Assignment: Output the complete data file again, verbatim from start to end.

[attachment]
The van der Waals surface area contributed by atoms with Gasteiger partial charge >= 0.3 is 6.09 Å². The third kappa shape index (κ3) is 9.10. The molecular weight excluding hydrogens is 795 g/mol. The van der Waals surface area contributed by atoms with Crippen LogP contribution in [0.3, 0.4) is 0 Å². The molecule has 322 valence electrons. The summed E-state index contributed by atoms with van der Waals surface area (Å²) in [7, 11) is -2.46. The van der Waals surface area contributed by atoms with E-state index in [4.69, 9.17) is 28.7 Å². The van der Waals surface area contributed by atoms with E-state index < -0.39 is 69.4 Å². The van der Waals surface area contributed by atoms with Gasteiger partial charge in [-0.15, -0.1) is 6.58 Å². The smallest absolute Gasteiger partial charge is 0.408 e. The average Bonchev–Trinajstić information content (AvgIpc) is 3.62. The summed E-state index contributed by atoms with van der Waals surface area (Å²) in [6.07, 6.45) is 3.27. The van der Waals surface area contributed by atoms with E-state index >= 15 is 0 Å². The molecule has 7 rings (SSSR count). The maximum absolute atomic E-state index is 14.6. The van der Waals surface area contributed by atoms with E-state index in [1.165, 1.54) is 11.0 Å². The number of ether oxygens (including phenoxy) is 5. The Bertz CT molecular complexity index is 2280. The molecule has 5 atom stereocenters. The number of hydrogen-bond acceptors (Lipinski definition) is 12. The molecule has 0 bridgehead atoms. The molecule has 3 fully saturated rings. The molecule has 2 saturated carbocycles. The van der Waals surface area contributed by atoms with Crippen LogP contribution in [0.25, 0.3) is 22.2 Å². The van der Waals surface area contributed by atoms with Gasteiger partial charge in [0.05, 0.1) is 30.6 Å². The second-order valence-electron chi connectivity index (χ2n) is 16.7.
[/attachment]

The van der Waals surface area contributed by atoms with Gasteiger partial charge >= 0.3 is 6.09 Å². The third kappa shape index (κ3) is 9.10. The molecular weight excluding hydrogens is 795 g/mol. The van der Waals surface area contributed by atoms with Crippen LogP contribution in [0.3, 0.4) is 0 Å². The molecule has 322 valence electrons. The summed E-state index contributed by atoms with van der Waals surface area (Å²) in [7, 11) is -2.46. The van der Waals surface area contributed by atoms with E-state index in [4.69, 9.17) is 28.7 Å². The van der Waals surface area contributed by atoms with E-state index < -0.39 is 69.4 Å². The van der Waals surface area contributed by atoms with Gasteiger partial charge in [-0.15, -0.1) is 6.58 Å². The smallest absolute Gasteiger partial charge is 0.408 e. The average Bonchev–Trinajstić information content (AvgIpc) is 3.62. The summed E-state index contributed by atoms with van der Waals surface area (Å²) in [6.07, 6.45) is 3.27. The van der Waals surface area contributed by atoms with E-state index >= 15 is 0 Å². The molecule has 7 rings (SSSR count). The maximum absolute atomic E-state index is 14.6. The van der Waals surface area contributed by atoms with E-state index in [1.165, 1.54) is 11.0 Å². The number of ether oxygens (including phenoxy) is 5. The Bertz CT molecular complexity index is 2280. The molecule has 5 atom stereocenters. The number of hydrogen-bond acceptors (Lipinski definition) is 12. The molecule has 0 bridgehead atoms. The molecule has 3 fully saturated rings. The molecule has 2 saturated carbocycles. The van der Waals surface area contributed by atoms with Crippen LogP contribution in [0.25, 0.3) is 22.2 Å². The van der Waals surface area contributed by atoms with Gasteiger partial charge in [0.05, 0.1) is 30.6 Å². The second-order valence-electron chi connectivity index (χ2n) is 16.7.